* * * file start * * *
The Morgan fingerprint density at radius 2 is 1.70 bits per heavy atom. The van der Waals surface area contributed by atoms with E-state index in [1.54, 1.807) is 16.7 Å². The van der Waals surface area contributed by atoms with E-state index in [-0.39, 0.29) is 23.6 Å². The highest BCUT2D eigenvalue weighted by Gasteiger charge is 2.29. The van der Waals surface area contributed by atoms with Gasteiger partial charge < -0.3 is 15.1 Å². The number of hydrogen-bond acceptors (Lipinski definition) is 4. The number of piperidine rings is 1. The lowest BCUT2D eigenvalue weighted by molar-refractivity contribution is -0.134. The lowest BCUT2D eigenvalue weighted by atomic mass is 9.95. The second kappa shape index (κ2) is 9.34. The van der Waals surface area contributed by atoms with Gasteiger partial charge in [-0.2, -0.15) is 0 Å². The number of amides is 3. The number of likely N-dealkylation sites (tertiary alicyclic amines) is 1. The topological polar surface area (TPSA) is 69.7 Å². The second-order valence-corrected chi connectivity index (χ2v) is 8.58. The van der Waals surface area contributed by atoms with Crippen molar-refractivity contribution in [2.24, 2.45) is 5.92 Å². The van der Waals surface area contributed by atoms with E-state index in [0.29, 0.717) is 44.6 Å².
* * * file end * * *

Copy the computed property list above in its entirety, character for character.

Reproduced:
The Morgan fingerprint density at radius 2 is 1.70 bits per heavy atom. The van der Waals surface area contributed by atoms with E-state index in [1.54, 1.807) is 16.7 Å². The van der Waals surface area contributed by atoms with E-state index in [-0.39, 0.29) is 23.6 Å². The highest BCUT2D eigenvalue weighted by Gasteiger charge is 2.29. The van der Waals surface area contributed by atoms with Gasteiger partial charge < -0.3 is 15.1 Å². The number of hydrogen-bond acceptors (Lipinski definition) is 4. The number of piperidine rings is 1. The lowest BCUT2D eigenvalue weighted by molar-refractivity contribution is -0.134. The lowest BCUT2D eigenvalue weighted by atomic mass is 9.95. The second kappa shape index (κ2) is 9.34. The van der Waals surface area contributed by atoms with Gasteiger partial charge in [-0.2, -0.15) is 0 Å². The number of amides is 3. The number of likely N-dealkylation sites (tertiary alicyclic amines) is 1. The topological polar surface area (TPSA) is 69.7 Å². The second-order valence-corrected chi connectivity index (χ2v) is 8.58. The van der Waals surface area contributed by atoms with Crippen molar-refractivity contribution in [2.24, 2.45) is 5.92 Å². The van der Waals surface area contributed by atoms with E-state index in [0.29, 0.717) is 44.6 Å².